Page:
|Version 438 (modified by 12 months ago) ( diff ),|
This page documents the 1.4 (latest stable) release. Documentation for other releases can be found here.
Trac Installation Guide for 1.2
Table of Contents
Trac can also be localized, and there is probably a translation available in your language. If you want to use the Trac interface in other languages, then make sure you have installed the optional package Babel. Pay attention to the extra steps for localization support in the Installing Trac section below. Lacking Babel, you will only get the default English version.
If you're interested in contributing new translations for other languages or enhancing the existing translations, then please have a look at TracL10N.
What follows are generic instructions for installing and setting up Trac. While you may find instructions for installing Trac on specific systems at TracInstallPlatforms, please first read through these general instructions to get a good understanding of the tasks involved.
- Installing Trac
- Creating a Project Environment
- Deploying Trac
- Configuring Authentication
- Granting admin rights to the admin user
- Configuring Trac
- Using Trac
To install Trac, the following software packages must be installed:
- Python, version ≥ 2.6 and < 3.0 (note that we dropped the support for Python 2.5 in this release)
- setuptools, version ≥ 0.6
- Genshi, version ≥ 0.6
You also need a database system and the corresponding python bindings. The database can be either SQLite, PostgreSQL or MySQL.
For the SQLite database
As you must be using Python 2.6 or 2.7, you already have the SQLite database bindings bundled with the standard distribution of Python (the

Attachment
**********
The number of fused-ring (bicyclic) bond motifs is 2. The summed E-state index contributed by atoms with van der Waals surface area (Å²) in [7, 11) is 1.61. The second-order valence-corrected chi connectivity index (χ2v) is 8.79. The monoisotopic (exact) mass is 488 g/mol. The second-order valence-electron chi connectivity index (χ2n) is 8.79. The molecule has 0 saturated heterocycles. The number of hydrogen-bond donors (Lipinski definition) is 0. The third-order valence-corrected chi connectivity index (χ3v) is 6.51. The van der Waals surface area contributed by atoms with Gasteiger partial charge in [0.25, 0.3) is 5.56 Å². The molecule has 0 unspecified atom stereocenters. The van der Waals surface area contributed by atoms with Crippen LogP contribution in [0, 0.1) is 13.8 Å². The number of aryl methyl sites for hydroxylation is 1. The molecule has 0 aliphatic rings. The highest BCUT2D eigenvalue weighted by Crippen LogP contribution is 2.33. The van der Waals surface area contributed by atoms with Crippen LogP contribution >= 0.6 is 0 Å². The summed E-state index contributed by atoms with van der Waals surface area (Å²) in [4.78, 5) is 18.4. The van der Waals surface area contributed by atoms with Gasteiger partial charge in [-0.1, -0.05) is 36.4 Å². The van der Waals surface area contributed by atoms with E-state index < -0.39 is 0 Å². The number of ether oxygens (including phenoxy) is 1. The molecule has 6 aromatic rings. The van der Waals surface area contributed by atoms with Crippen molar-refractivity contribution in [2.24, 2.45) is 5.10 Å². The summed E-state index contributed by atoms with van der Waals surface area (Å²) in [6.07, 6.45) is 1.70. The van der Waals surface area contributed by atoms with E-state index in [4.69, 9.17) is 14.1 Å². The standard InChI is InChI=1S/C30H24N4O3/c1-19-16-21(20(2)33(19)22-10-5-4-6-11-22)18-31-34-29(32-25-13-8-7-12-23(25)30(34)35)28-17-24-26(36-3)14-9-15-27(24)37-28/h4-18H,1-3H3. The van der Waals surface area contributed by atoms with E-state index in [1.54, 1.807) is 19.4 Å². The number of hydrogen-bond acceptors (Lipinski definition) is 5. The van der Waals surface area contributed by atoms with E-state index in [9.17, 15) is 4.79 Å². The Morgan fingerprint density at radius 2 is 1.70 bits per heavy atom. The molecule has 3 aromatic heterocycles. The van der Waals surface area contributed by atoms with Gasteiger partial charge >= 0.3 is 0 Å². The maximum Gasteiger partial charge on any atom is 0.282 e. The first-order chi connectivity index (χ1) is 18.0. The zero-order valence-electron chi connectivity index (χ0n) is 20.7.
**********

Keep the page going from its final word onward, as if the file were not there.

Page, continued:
For the PostgreSQL database
You need to install the database and its Python bindings:
See DatabaseBackend for details.
For the MySQL database
Trac works well with MySQL, provided you follow the guidelines:
Given the caveats and known issues surrounding MySQL, read carefully the MySqlDb page before creating the database.
Subversion, 1.6.x or later and the corresponding Python bindings.
There are pre-compiled SWIG bindings available for various platforms. (Good luck finding precompiled SWIG bindings for any Windows package at that listing. TracSubversion points you to Alagazam, which works for me under Python 2.6.)
For troubleshooting information, see the TracSubversion page.
Other Version Control Systems
A web server is optional because Trac is shipped with a server included, see the Running the Standalone Server section below.
Alternatively you can configure Trac to run in any of the following environments:
- Apache with
- a FastCGI-capable web server (see TracFastCgi)
- an AJP-capable web server (see TracOnWindowsIisAjp)